I'm a fraternal twin myself, so I can understand some of North Dakota's issues. The state tends to feel like the less popular one of a pair.
North and South Dakota were born on the same day--Nov. 2, 1889, weighing in at slightly more than 70,000 square miles each. The region had been called the Dakota Territory (from the Dakota tribe, which means "alliance of friends"), and when it was divided along the forty-sixth parallel each new entity laid claim to the name. Neither side would yield, so each was given a directional modifier. Unfortunately for North Dakota, it was the northern one.
So North Dakota has long had a bit of an identity problem. For one thing, South Dakota is home to longtime travelers' icons like Mount Rushmore and Wall Drug and the Corn Palace. North Dakota? It's been the recipient of quite a few slights over the years. CBS newsman Eric Sevareid once described the state as "a large rectangular blank in the national consciousness." And he was born and raised there. And Rand McNally once accidentally left a portion of the state out of its 1989 atlas. And an article in a 1995 issue of New York Times Magazine asked, "Is North Dakota necessary?"
North Dakotans are tired of the gibes directed at their state, so every once in a while a movement begins in North Dakota that is premised on a simple idea: Ditch the "North." The thinking seems to be that it conjures up images of igloos and ice floes. I suspect this is why Exit 1 in North Dakota directs you to a town called Beach. Who could be cold in Beach, right? Okay, it did get down to 60 degrees below zero one day in 1936, but less than five months later the state reached a record high of 121 degrees. And who doesn't like the change of seasons?
The anti-"North" faction rationalizes that the state is north only in relation to South Dakota, but not when compared to, say, Saskatchewan. They claim that a name alteration would bring positive publicity. But all you really have to do to appreciate North Dakota is drive through it. The state has already found some truly unique ways to attract attention.
"I never would have been president if it had not been for my experiences in North Dakota," Theodore Roosevelt once remarked. So our first stop in the state was a stroll through Medora, a charming little touristy place on the outskirts of the South Unit of Theodore Roosevelt National Park. And while we certainly didn't feel like we were roughing it as we cruised in our Winnebago Brave, we opted for a fine dinner in Theodore's Dining Room at the historic Rough Riders Hotel. Then we strolled the town, past candy chops and ice cream parlors and saloons and the North Dakota Cowboy Hall of Fame. It was magic hour, when the sunset paints masterpieces, and it felt like it.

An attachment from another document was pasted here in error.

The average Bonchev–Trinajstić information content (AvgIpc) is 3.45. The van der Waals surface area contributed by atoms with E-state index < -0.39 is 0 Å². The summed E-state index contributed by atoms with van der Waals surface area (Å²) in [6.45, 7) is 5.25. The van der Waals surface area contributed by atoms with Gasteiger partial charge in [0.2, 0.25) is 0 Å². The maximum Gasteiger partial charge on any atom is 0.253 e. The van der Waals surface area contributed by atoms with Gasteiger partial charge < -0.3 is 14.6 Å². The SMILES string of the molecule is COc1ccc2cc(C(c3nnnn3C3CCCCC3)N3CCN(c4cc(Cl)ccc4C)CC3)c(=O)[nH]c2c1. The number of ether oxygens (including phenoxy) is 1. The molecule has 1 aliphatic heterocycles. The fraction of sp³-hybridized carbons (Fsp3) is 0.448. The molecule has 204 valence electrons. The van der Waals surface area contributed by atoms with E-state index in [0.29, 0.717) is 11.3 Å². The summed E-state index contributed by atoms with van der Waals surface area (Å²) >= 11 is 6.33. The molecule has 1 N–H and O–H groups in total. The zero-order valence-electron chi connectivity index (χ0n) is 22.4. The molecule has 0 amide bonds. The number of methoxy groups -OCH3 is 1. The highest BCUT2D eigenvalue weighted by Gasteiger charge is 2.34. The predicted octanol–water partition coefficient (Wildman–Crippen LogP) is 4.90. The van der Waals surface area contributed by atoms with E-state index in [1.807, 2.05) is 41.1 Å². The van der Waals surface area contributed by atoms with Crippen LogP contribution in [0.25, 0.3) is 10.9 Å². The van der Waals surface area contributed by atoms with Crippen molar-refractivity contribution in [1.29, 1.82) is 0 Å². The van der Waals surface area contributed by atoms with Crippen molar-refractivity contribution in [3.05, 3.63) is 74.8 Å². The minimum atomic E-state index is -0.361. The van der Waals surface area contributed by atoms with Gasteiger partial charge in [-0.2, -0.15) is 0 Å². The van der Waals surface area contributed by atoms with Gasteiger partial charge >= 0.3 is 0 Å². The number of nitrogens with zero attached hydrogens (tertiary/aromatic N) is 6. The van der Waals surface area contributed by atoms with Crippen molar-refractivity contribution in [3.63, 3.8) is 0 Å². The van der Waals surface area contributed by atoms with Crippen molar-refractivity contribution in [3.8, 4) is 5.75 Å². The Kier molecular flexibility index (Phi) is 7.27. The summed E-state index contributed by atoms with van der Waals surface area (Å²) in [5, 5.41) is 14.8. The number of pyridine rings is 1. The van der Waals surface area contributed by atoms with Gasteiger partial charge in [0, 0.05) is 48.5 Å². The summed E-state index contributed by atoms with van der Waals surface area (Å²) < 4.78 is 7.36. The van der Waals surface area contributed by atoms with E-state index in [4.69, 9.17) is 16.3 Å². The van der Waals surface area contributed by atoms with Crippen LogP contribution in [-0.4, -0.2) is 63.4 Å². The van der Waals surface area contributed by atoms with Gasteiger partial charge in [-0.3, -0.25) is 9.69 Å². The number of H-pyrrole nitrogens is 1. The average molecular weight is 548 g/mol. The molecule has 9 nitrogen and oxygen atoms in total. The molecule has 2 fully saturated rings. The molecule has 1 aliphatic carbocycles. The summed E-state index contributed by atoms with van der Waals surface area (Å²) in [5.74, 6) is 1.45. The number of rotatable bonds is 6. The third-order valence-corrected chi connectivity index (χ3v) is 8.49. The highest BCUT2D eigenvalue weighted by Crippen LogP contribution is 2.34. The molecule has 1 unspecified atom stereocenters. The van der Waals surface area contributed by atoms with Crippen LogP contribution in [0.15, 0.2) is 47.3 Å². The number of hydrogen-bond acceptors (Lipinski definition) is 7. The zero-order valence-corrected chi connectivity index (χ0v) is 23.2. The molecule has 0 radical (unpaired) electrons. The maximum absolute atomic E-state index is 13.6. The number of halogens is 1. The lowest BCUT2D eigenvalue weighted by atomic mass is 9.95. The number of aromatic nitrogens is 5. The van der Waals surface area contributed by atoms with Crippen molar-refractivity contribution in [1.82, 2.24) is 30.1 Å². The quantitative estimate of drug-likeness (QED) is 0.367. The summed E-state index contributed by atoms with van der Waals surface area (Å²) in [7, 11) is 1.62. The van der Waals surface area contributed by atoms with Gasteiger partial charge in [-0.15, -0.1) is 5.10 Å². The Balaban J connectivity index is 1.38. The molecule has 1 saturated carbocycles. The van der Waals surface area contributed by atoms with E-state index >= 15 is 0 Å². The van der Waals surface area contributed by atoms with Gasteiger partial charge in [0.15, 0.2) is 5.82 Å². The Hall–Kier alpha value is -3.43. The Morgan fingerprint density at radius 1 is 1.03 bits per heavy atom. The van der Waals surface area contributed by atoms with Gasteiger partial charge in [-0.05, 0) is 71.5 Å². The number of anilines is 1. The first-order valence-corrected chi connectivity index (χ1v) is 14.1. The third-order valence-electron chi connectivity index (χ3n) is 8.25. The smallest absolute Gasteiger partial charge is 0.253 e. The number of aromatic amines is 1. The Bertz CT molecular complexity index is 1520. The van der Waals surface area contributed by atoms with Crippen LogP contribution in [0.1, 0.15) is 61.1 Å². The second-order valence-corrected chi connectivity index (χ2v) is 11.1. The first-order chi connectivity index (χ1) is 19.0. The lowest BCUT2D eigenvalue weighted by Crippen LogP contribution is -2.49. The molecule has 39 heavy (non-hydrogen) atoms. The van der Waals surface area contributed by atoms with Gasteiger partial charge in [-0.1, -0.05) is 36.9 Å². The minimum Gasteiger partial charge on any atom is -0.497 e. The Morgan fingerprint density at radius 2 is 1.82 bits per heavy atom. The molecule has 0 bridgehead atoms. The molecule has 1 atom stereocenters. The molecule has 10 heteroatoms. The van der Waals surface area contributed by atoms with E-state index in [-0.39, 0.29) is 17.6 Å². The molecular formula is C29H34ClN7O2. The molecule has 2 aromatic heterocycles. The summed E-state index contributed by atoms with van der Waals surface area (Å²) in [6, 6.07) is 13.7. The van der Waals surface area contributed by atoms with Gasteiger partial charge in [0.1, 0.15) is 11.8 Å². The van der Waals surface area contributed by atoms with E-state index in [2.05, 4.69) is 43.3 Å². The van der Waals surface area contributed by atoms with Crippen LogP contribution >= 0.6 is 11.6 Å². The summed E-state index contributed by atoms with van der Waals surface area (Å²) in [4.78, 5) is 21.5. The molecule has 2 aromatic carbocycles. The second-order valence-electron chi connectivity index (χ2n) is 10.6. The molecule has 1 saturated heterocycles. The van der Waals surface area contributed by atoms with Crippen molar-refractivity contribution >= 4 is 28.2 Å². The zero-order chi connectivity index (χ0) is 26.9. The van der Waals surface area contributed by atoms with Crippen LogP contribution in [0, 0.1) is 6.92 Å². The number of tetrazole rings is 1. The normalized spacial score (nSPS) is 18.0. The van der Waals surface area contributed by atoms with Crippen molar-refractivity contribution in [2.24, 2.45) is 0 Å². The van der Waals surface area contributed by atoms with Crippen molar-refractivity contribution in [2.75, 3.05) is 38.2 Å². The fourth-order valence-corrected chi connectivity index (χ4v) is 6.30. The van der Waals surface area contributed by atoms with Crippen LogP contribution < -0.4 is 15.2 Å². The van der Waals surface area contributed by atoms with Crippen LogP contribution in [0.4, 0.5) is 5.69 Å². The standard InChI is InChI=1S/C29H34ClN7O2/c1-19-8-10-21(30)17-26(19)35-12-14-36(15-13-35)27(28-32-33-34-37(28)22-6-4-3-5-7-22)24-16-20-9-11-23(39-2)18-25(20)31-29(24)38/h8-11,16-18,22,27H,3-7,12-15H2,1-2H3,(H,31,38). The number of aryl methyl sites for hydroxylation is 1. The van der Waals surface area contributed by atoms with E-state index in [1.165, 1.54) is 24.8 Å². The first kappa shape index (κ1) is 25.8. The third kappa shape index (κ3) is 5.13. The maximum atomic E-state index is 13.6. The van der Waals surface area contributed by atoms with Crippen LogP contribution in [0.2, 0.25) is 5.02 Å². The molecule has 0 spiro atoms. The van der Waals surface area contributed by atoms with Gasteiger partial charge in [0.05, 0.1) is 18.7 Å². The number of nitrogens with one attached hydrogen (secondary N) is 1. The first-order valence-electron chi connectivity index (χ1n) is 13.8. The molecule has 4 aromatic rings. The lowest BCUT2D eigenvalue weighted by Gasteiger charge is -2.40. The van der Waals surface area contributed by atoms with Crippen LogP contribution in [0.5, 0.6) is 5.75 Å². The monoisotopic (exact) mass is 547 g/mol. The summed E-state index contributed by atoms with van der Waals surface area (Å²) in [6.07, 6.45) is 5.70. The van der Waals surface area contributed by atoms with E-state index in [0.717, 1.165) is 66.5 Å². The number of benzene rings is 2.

But North Dakota's aim to attract hasn't always been so steeped in tradition. The next morning, we headed for a place with a quirky history all its own--a town called Zap.
For a fleeting moment in 1969, this little hiccup along Highway 200 in Mercer County thought it might emerge as the epicenter of the counterculture Sixties. Just weeks before Woodstock emerged as an iconic event (nearly 1,700 miles to the east), some folks in North Dakota tried to trumpet the "Zip to Zap." There was music. There were people converging from all over the nation. There was food. But the food ran out. The weather was freezing. The people rioted. It wasn't Woodstock.
The Zip to Zap was a bit of a zero. And it's now a humble and dwindling hiccup along the prairie (though there is an RV park there). But if there's a better name for a town, I haven't seen it. So Amy and I zipped to Zap 46 years after the broad invitation.